The Northbrae neighborhood in Berkeley has been voted one of the nation’s “10 Great Neighborhoods for 2011” for its “exceptional character.”
Northbrae — an area in North Berkeley bound by Cedar Street to south, Solano Avenue to the north, Sacramento Street to the west and Martin Luther King Jr. Way to the east — was awarded this designation by the American Planning Association earlier this month. The neighborhood was chosen due to its “abundance of preserved views of the San Francisco Bay,” as well as its “garden suburb design with streets and footpaths that follow the contour of the hills and gracefully skirt outcroppings of magnificent volcanic rock,” according to a Tuesday press release from the association.
Every year since 2007, the American Planning Association has chosen 10 neighborhoods as part of its Great Places in America program.
The distinction came as a surprise to Berkeley City Councilmember Laurie Capitelli, who not only represents Northbrae but also lives there. But after living there for 40 years, he can attest to the neighborhood’s merits.
“People come here and they don’t want to go back,” he said. “It’s generally quiet. We can get to the things we need, most of us without a car. Most of the streets are tree-lined and we have spectacular views of the Bay.”
A result of 15,000 displaced San Franciscans flocking to Berkeley in search of housing following the 1906 earthquake, Northbrae was a foray into environmental design long before hippies ever roamed the earth, according to the press release.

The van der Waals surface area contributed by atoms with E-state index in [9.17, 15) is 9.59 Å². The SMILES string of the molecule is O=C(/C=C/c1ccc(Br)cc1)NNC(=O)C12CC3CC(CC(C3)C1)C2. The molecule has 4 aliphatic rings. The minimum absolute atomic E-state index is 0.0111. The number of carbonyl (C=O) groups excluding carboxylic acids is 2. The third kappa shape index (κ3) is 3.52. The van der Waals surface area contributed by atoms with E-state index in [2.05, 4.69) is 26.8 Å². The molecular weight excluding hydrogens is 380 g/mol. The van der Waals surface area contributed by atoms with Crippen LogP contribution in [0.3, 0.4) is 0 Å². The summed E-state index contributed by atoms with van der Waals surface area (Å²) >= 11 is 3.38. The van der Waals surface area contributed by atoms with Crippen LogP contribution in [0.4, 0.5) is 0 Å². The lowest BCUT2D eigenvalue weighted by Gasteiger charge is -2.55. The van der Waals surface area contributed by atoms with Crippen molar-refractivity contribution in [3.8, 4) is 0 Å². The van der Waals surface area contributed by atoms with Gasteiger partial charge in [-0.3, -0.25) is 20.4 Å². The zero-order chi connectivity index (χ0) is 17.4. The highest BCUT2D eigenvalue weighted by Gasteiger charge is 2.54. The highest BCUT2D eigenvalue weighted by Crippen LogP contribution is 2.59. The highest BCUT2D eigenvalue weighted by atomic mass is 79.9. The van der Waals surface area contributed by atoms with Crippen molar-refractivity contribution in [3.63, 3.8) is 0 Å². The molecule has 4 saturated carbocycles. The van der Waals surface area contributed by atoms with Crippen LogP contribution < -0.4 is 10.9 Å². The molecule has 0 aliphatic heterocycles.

According to the press release, the neighborhood’s layout was influenced around that time by a local Chamber of Commerce’s proposal to move the state capital to Berkeley, and although the idea was ultimately turned down, the wide boulevards, stone pillars, and regal public square and fountain remain as a backdrop to the picturesque Craftsman houses and California bungalows.
The association was impressed with the residents’ efforts to restore and maintain the neighborhood landmarks and nature trails. The houses follow the natural topography of the area, some looking like they are nestled in the hills. The neighborhood is mostly single-family homes and several apartment buildings.
According to Denny Johnson, public affairs coordinator for the association , the association evaluates a neighborhood based on its “strong sense of place and unique design, public participation and leadership, and a commitment to the neighborhood in terms planning.” The association was also impressed by Northbrae’s proximity to public transportation, retail areas and amenities.
“It’s an open process,” Johnson said.
Northbrae first caught the association’s attention several years ago, when the staff came across information about the community while researching Northern California cities online, he said.
“We saw it and said, ‘Wow, there’s a lot of potential here,” Johnson added.
The neighborhood’s schools, park and library have attracted young families as well as retirees.
Aviv Nilsam, a 20-year-old student at Berkeley City College, has lived in the neighborhood his whole life.
His favorite thing about Northbrae? “Everything,” he said.
“It’s close to the hills and you can go for bike rides. It’s the perfect distance from downtown. It’s kind of residential, but not suburban,” Nilsam said.
Jeff Dutton, a 40-year resident of Northbrae, said he likes the culture of the neighborhood.
“In some neighborhoods, people come home and all you see is their garage door close,” he said. “I take the time to talk. It’s friendly.”